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Old 09-17-2016, 05:49 PM   #1
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CAT 1000 Watt Inverter

I purchased a CAT 1000 Watt Inverter to supply a little dry camping/boondocking power. It comes with heavy gauge battery cables with alligator clips. A YouTube video shows this inverter connected to the battery of a vehicle. I am thinking about simply connecting this inverter to my Flagstaff MicroLite's RV battery and running a heavy duty extension cord from the inverter's 110 volt receptacle into my trailer with a multiplug connected to the other end. I can then plug in three items while making sure not to exceed 1000 watts. I have a battery meter that will tell me when the RV battery discharges to 1/3 capacity or so. I can then fully recharge the RV battery with my towing vehicle and repeat. In doing so I will learn how long the RV battery will last under certain loads and make adjustments accordingly. I would appreciate all comments and concerns regarding this set-up. I am planning a trip to see the fall foliage of the Ozark Mountains in late October and early November. I may find myself in some quiet campsite without power and am preparing. I choose not to buy a portable generator. Thanks!
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Old 09-17-2016, 06:24 PM   #2
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Depending on your battery size it may take quite a while to recharge with the tow vehicle. Those lines are notoriously small and only push 4-7 amps. If you have a 75 amp battery and take it down to 25 amps (and it is recommended that you don't go below 50%) you would have to run the tow vehicle a good 6-7 hours to recover your charge. Not a particularly efficient way to recharge the battery. Small generator would be a much better choice.

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Old 09-17-2016, 07:14 PM   #3
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Aaron, thanks for the information. I won't let the RV battery go below 50% charge. The inverter will be used primarily to operate small appliances on an as-needed basis, such as a fan and coffee pot, and to keep a residential refrigerator cold by plugging it in intermittently. I will dry camp for only a night or two, and will have a spare, fully charged, RV battery just in case. I learned to swim by being thrown into the deep end of the pool. I guess I'll learn to dry camp the same way. I know a small generator is probably a better way, but I really don't want to mess with gas cans and the noise, whatever the decibel level may be. This is as close to "roughing it" that this old boy can handle.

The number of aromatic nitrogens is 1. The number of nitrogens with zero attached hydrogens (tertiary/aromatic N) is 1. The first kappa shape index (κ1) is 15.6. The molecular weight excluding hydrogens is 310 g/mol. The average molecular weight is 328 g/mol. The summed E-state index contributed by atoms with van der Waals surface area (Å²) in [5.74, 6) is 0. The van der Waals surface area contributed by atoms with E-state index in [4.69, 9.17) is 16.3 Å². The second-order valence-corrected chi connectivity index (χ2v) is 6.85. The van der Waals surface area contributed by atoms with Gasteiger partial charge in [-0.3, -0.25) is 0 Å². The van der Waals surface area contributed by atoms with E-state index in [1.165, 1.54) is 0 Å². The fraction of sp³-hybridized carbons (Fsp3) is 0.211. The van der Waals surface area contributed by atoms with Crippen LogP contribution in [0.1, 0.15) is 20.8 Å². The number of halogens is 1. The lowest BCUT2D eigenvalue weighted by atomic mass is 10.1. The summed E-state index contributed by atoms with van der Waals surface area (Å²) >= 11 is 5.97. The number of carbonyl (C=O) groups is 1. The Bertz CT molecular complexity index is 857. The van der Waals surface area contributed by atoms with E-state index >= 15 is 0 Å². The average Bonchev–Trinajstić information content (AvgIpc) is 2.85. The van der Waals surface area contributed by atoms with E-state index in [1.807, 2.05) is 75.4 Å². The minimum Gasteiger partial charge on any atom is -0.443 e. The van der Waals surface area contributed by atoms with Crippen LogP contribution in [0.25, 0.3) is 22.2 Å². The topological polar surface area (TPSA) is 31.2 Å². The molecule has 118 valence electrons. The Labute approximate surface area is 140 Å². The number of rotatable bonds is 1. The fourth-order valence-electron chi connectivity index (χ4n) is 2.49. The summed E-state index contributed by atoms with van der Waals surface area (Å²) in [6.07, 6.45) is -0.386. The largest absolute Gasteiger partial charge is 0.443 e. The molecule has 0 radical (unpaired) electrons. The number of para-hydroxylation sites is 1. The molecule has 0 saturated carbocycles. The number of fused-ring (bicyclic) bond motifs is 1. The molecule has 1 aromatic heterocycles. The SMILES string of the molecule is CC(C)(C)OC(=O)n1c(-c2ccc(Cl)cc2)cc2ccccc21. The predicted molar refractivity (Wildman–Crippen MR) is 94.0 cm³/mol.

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Old 09-17-2016, 07:49 PM   #4
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Here is a website with a calculator on it that will give you an idea of how long the battery will last on a given load. The small 2500 watt Champion Inverter Generators are pretty quiet and will run 6-7 hours on a tank of gas, they are pretty affordable.

Let us know how it works out for you.

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Old 09-17-2016, 08:15 PM   #5
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Thanks, Aaron. You 'da man! ��
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Old 09-17-2016, 08:26 PM   #6
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Also consider that you can charge fairly fast from your tow vehicle by using regular jumper cables attached between the tow vehicle and the rv battery. If you run the vehicle at idle with no accessories on (headlights, A/C, rear defroster, etc.) you can probably get 35-40 amps of charging current. That would give an 80 amp hour rv battery a full charge from 50% discharged in about 75 - 90 minutes.
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Old 09-17-2016, 08:36 PM   #7
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A college professor of mine advised that the secret to success is to surround yourself with people much smarter than yourself. This forum is proving it. Thanks everyone for all the good advice. I am getting ready to watch my Texas Longhorns take on Cal-Berkley. Hook 'em Horns!
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Old 09-18-2016, 12:20 PM   #8
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Don't use an electric coffee pot. Go to Walmart and buy a stove top percolator style coffee pot. Electric coffee pots are one of those amp hogs that can easily be replaced by a cheap percolator.
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Old 09-18-2016, 01:37 PM   #9
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inverter